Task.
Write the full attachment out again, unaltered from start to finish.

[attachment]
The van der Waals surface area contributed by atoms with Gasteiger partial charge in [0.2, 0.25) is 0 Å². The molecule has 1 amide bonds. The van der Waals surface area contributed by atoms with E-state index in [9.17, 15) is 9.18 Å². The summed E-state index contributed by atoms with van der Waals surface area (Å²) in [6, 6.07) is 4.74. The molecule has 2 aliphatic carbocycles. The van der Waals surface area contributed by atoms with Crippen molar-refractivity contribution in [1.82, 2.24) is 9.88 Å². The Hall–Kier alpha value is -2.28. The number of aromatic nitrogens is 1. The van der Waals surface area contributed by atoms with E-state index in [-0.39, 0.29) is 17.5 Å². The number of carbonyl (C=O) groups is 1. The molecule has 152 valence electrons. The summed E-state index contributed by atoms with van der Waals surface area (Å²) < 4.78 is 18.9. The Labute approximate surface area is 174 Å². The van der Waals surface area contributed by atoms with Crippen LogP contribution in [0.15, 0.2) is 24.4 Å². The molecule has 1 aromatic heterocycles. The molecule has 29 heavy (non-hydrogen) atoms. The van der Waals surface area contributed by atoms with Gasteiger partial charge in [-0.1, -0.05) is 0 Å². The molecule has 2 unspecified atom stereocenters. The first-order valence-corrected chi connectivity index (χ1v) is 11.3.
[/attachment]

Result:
The van der Waals surface area contributed by atoms with Gasteiger partial charge in [0.2, 0.25) is 0 Å². The molecule has 1 amide bonds. The van der Waals surface area contributed by atoms with E-state index in [9.17, 15) is 9.18 Å². The summed E-state index contributed by atoms with van der Waals surface area (Å²) in [6, 6.07) is 4.74. The molecule has 2 aliphatic carbocycles. The van der Waals surface area contributed by atoms with Crippen molar-refractivity contribution in [1.82, 2.24) is 9.88 Å². The Hall–Kier alpha value is -2.28. The number of aromatic nitrogens is 1. The van der Waals surface area contributed by atoms with E-state index in [-0.39, 0.29) is 17.5 Å². The number of carbonyl (C=O) groups is 1. The molecule has 152 valence electrons. The summed E-state index contributed by atoms with van der Waals surface area (Å²) < 4.78 is 18.9. The Labute approximate surface area is 174 Å². The van der Waals surface area contributed by atoms with Crippen LogP contribution in [0.15, 0.2) is 24.4 Å². The molecule has 1 aromatic heterocycles. The molecule has 29 heavy (non-hydrogen) atoms. The van der Waals surface area contributed by atoms with Gasteiger partial charge in [-0.1, -0.05) is 0 Å². The molecule has 2 unspecified atom stereocenters. The first-order valence-corrected chi connectivity index (χ1v) is 11.3.